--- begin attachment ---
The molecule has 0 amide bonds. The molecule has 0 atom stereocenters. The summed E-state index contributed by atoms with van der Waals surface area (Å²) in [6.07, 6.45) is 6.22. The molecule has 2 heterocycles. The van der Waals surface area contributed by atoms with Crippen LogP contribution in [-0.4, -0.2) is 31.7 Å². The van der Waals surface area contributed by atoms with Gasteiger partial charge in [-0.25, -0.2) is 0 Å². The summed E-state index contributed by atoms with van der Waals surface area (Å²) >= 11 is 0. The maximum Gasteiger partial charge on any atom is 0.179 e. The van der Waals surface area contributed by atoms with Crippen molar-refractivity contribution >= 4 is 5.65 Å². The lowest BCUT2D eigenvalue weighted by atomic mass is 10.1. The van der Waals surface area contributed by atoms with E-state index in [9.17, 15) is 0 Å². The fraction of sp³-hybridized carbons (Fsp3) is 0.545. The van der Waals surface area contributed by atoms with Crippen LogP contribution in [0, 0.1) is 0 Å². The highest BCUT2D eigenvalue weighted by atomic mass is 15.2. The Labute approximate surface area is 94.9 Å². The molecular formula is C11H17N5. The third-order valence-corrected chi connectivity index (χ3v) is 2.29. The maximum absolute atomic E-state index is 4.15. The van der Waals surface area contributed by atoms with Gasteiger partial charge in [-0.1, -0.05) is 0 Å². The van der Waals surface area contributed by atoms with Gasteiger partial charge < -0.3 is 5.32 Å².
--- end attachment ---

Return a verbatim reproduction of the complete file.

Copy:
The molecule has 0 amide bonds. The molecule has 0 atom stereocenters. The summed E-state index contributed by atoms with van der Waals surface area (Å²) in [6.07, 6.45) is 6.22. The molecule has 2 heterocycles. The van der Waals surface area contributed by atoms with Crippen LogP contribution in [-0.4, -0.2) is 31.7 Å². The van der Waals surface area contributed by atoms with Gasteiger partial charge in [-0.25, -0.2) is 0 Å². The summed E-state index contributed by atoms with van der Waals surface area (Å²) >= 11 is 0. The maximum Gasteiger partial charge on any atom is 0.179 e. The van der Waals surface area contributed by atoms with Crippen molar-refractivity contribution >= 4 is 5.65 Å². The lowest BCUT2D eigenvalue weighted by atomic mass is 10.1. The van der Waals surface area contributed by atoms with E-state index in [9.17, 15) is 0 Å². The fraction of sp³-hybridized carbons (Fsp3) is 0.545. The van der Waals surface area contributed by atoms with Crippen LogP contribution in [0, 0.1) is 0 Å². The highest BCUT2D eigenvalue weighted by atomic mass is 15.2. The Labute approximate surface area is 94.9 Å². The molecular formula is C11H17N5. The third-order valence-corrected chi connectivity index (χ3v) is 2.29. The maximum absolute atomic E-state index is 4.15. The van der Waals surface area contributed by atoms with Gasteiger partial charge in [-0.1, -0.05) is 0 Å². The van der Waals surface area contributed by atoms with Gasteiger partial charge < -0.3 is 5.32 Å².